ENCYCLOPEDIA BOTANICA / BUTTERFLY PEA
This wonderfully-named botanical is known more for its colour than its flavour, as it has only the mildest taste and scent. At The Alembics Lab we use it a lot in infusions for its beautiful, deep indigo pigment with alchemical colour-changing properties.
Description & Habitat
This fast-growing trailing vine is from the Fabaceae family which houses the legumes (peas and beans). Butterfly pea is also known as Asian pigeonwings, blue pea, bluebellvine or Darwin pea, but it’s the scientific name that often raises eyebrows. Clitoria ternatea is named for what it looks like—the flower is labial, with an open, full lip of dark blue and a small, white centre. There are two small wings that surround the pistil, making the flower resemble a vulva and clitoris. The second part of the binomial ‘ternatea’ comes from the Indonesian island of Ternate, where it was found growing—though the plant could have originated in either Asia or South America. Butterfly pea is grown commercially in Vietnam and Thailand, but will grow in most temperate, frost-free climates.
Parts used: Flowers, when open, are harvested and dried for use. Other parts of the plant (leaves, fresh pods and shoots) are all edible, but not of significant use in distillation and extraction.
Butterfly pea flower
Colour changing with pH levels
Aroma & Flavour Profile
The fresh flowers have very little scent, and a mild sweet taste. Dried flowers have a vegetative note with a hint of fungi, no discernible bitterness and are slightly mucilaginous when eaten. Butterfly pea tea is mild, with subtle woody, grassy and earthy tones. It’s been described as like a ‘light’ green tea, and this mild flavour profile has made it a popular food colourant and natural dye. It’s definitely not a green tea though, instead it’s a stunning deep indigo.
• Simple infusions (tea/dying) • Tincture •
Teas and infusions
The dried flowers have been used to make tea for centuries, and it has special significance in Ayurveda. The vibrant blue petals of the butterfly pea plant are rich in anthocyanins, the same polyphenol compounds found in blueberries, tart cherries, purple cabbage and other blue, red or purple produce. As their colour suggests, they are rich in antioxidants and have been used historically as a therapeutic, antioxidant tea (at The Alembics Lab, we often like to pair it with ginger, to sharpen and lift the flavour). The colour in the flowers is water-soluble so when infused the tea becomes a deep, vibrant blue. If lemon (or any other acid) is added to the tea, it will blush pinker, and take on a more violet colour, due to the colour-changing anthocyanins present, which alter hue with pH levels.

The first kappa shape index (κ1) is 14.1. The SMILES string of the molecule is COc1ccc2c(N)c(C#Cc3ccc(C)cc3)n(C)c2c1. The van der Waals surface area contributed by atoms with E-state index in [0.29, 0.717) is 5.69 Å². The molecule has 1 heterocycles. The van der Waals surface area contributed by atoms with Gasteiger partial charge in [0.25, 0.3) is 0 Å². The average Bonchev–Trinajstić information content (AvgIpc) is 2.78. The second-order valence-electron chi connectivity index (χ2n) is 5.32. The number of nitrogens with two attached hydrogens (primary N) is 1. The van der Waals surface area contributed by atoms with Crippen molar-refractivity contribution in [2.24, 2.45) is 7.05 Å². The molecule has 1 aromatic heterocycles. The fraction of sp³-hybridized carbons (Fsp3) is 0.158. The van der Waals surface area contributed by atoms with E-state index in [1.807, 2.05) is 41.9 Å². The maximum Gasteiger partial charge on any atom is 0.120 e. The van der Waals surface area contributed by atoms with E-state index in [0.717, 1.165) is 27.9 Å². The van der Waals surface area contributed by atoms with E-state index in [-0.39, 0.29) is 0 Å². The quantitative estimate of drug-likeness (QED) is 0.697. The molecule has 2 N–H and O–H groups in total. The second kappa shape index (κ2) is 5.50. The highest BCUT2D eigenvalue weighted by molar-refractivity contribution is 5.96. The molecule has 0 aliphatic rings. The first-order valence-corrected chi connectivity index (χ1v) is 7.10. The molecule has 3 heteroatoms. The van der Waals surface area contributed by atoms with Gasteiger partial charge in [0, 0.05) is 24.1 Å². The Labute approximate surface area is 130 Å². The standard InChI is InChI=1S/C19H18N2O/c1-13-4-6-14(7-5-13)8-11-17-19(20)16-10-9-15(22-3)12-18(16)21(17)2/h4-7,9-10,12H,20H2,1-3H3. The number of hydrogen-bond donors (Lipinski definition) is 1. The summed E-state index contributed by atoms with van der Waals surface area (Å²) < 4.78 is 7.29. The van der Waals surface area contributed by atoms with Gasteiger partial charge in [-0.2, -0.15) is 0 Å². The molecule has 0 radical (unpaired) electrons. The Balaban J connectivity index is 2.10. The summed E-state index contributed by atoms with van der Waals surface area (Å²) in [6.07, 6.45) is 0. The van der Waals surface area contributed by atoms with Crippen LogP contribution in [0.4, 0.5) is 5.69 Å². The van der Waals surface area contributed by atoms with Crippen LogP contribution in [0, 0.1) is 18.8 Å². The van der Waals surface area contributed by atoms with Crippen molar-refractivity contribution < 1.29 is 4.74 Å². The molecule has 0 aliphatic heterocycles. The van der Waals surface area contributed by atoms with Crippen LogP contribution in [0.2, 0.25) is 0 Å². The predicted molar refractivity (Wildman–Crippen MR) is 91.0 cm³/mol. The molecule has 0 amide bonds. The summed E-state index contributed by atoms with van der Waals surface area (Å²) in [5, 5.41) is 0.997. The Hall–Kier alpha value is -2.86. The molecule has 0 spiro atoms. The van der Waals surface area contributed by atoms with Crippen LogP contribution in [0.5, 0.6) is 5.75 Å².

The flowers (and many other parts of this plant) are edible, but again, it’s the pigment that’s most widely used—primarily in natural food colourings. In Southeast Asia, it's used to tint rice in both savoury and sweet dishes. Butterfly pea pigment is very heat stable, giving it broad applications—the colouring is used commercially in yoghurts, ice cream, chewing gum and sports drinks. It’s a safe and fun botanical to experiment with in the home kitchen.
Popular in the spirits and cocktail-making industries, butterfly pea is the reason why those gins are deep inky blue—an extract of the flower is added post distillation. It’s pH indicator molecule when mixed with an acid (like tonic, which has citric acid in it) blushes violet-pink. Make a dark blue tincture of the flowers in 40%ABV spirit, and you’ll have an alchemical potion for colour-changing cocktails. You only need a few drops.
Delphinidin is the key anthocyanin behind butterfly pea’s colour range, and is the reason why infusions of butterfly pea have been used as a natural food dye for centuries. Increasing awareness of the potential problems with synthetic dyes has lead to recent investigations into butterfly pea's use as a textile dye. And the results are promising. Experiments with different mordants (including citric acid) and repeated dying can give a range of hues.